You might be super attuned to the changes in your body when you’re on your periods but one little change in the pattern can throw you for a loop. It also doesn’t help that sexual health education in India is abysmal and we have to ultimately rely on the power of the Internet to search for answers. Turns out there are nearly 45,000 searches around menstrual cycles on Google. We decided to shortlist some of the most popular queries looked up on the platform and get experts to answer them for you.
DISCLAIMER: If you have persistent issues with your periods, it’s best to consult your gynaecologist in person.
Can you sync your cycle with your friends when you spend lots of time with them?
Have you noticed how your close friends are also on their periods the same time as you, especially if you spend a lot of time together? Turns out, that’s not the work of your supposed soulmate bond, but pure coincidence. “There is something termed as the McClintock Effect, or the menstrual synchronization myth, which suggests that pheromones or other factors can influence and shift periods for women who live together by Stemming in a study published in 1971. However, numerous scientific studies have debunked this myth,” says Dr. Bhumika Kotecha Mundhe, Obstetrician and Gynecologist at Masina Hospital, Mumbai.
How often should you change your pad?
“Pads and tampons should be changed every six-eight hours,” says Dr. Anagha Chhatrapati, Consultant Gynecologist at Global Hospital, Mumbai, “Blood is an excellent breeding ground for all pathogenic organisms. Beyond six hours, bacterial growth in a blood-soaked sanitary pad or tampon can lead to skin rashes and irritation.” This is not all. Dr. Chattrapati also warns that leaving a tampon beyond eight hours can lead to fatal infections due to toxic shock syndrome. “This is a particularly big risk with super absorbent pads, because girls feel dry all through, and don’t feel the need to change.”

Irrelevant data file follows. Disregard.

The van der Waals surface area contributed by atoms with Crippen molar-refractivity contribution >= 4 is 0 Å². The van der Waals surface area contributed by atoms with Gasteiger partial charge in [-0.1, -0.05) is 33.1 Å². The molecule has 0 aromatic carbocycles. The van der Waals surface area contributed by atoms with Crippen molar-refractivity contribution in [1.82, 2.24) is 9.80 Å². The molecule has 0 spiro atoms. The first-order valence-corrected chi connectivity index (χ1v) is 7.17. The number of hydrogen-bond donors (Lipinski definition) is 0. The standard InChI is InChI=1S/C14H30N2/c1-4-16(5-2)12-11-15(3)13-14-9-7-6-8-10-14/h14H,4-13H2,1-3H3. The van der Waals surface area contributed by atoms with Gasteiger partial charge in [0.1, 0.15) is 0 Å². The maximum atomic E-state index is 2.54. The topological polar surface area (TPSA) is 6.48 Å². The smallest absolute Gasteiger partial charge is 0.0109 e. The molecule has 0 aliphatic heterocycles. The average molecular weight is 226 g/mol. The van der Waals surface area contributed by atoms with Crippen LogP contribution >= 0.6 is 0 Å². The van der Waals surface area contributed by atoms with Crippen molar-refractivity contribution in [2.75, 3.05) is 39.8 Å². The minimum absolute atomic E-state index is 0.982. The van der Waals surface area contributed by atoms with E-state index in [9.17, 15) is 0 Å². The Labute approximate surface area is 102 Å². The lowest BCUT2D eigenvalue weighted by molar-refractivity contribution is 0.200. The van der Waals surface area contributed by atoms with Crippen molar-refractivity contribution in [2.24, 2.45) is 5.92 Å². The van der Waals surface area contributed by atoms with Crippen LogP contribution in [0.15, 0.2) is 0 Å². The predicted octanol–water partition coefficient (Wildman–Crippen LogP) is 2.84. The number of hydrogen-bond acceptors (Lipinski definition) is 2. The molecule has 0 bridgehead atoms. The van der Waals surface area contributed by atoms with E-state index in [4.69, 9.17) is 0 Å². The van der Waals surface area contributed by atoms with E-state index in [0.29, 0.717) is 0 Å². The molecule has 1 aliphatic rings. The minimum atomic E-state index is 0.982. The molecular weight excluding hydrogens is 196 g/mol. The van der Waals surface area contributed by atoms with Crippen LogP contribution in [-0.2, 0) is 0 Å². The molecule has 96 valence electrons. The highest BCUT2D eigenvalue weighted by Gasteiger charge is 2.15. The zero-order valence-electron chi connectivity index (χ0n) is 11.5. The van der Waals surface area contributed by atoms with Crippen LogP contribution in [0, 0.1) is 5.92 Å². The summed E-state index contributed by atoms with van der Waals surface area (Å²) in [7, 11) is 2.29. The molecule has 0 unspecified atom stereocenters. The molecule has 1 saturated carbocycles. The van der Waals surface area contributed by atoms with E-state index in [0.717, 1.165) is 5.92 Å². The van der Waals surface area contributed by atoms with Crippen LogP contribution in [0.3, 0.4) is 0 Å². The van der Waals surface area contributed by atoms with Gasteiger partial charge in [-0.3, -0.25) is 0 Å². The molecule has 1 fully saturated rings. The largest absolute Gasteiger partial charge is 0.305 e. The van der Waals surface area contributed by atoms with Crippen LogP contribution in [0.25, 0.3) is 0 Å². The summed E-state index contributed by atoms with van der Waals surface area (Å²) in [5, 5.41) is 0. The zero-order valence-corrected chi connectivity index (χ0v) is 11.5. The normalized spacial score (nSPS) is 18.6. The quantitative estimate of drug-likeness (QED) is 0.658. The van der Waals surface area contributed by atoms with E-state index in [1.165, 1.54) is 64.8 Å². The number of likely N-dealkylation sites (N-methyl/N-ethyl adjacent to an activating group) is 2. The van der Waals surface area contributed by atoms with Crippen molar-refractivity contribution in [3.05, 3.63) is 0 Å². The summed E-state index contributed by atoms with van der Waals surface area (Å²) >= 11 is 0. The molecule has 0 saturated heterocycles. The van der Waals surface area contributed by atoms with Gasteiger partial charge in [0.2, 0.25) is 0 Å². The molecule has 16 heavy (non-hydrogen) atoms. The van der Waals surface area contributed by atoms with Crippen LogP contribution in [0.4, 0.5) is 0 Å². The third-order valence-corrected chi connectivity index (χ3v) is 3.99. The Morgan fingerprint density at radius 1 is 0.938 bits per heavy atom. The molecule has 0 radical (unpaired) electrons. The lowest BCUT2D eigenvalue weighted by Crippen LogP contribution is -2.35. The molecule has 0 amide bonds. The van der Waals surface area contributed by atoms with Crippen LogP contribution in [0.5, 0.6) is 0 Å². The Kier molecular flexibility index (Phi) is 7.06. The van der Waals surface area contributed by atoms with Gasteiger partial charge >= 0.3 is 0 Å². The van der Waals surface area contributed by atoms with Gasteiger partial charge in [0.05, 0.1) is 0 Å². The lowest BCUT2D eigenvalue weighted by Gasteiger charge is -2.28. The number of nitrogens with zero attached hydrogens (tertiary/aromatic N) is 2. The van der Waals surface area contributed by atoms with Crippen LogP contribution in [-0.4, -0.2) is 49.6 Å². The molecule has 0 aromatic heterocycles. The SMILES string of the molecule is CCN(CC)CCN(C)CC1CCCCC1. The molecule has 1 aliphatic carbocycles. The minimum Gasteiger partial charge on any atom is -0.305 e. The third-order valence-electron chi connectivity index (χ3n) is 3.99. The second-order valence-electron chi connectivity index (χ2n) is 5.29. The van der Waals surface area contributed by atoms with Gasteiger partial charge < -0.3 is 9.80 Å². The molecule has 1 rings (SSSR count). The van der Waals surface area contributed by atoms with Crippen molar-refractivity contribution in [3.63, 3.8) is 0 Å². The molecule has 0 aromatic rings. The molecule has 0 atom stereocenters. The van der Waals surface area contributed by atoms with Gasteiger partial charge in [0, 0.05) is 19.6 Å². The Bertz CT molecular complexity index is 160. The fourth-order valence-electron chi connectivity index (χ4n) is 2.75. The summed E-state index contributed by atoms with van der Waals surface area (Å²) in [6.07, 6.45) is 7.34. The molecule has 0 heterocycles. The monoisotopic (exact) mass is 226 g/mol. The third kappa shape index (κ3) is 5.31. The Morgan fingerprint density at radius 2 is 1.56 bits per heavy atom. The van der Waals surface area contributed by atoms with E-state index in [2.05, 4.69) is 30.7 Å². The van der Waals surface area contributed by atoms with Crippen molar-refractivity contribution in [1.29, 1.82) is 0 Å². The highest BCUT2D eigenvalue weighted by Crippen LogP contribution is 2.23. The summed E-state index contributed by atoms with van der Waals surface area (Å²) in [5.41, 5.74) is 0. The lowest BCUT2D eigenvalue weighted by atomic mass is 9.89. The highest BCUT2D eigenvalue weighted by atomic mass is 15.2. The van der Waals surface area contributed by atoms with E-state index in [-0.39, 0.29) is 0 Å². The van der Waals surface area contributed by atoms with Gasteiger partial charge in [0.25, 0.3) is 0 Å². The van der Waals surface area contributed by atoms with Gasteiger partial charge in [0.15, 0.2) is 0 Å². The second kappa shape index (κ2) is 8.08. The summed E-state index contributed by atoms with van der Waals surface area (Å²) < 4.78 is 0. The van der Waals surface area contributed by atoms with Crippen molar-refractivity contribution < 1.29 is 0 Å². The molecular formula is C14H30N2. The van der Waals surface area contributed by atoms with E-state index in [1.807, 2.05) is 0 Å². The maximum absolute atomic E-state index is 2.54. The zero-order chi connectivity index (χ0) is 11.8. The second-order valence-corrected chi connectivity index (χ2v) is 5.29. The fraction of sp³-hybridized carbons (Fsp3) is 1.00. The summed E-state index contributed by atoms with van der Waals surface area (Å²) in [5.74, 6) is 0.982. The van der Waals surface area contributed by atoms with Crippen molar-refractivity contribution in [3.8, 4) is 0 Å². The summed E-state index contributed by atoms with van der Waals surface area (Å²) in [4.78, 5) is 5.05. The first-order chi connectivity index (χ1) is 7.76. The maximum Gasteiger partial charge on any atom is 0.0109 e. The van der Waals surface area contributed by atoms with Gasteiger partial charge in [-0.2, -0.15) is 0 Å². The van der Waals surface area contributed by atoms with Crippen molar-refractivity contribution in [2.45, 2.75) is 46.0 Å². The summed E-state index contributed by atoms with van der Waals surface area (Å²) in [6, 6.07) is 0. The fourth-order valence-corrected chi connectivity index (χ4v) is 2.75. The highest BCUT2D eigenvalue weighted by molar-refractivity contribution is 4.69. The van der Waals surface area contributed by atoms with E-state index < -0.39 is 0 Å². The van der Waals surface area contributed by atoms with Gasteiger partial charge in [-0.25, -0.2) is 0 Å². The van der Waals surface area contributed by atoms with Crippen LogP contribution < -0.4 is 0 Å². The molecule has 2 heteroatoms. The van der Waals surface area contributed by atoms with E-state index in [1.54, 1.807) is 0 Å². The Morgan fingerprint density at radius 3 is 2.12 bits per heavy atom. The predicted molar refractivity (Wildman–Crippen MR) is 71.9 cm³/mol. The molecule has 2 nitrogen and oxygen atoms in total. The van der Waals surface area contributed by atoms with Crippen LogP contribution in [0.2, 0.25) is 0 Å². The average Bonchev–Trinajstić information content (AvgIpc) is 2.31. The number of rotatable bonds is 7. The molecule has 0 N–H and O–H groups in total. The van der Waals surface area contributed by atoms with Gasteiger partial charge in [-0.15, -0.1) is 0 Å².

Why is my period always irregular?
While mild irregularity in periods is normal, Dr. Mundhe advises consulting a gynecological evaluation if it becomes too irregular. Dr. Chattrapati agrees and adds, “The most common causes of irregular menses are, stress, physical or mental, and illnesses like viral fever. It’s best to consult your doctor to rule out more serious underlying problems such as endocrine disorders like hypothyroidism or hyperthyroidism and hyperprolactinemia. Another multisystemic metabolic disorder, PCOS (polycystic ovarian syndrome) often leads to less frequent menses, also called oligo or amenorrhoea. Some serious eating disorders like anorexia nervosa and bulimia, renal or liver diseases can also lead to irregular periods.”
Why do you poop so much on your period?
You can blame it on the hormones. The days leading up to your period can make you feel constipated but during your period a hormone called progesterone is released that causes a pattern change in your bowel movements. “(Progesterone) relaxes the muscles of the uterus to facilitate easy passage of menstrual blood. This same hormone also relaxes the smooth muscles of the intestines as well, resulting in passage of poop,” says Dr. Mundhe.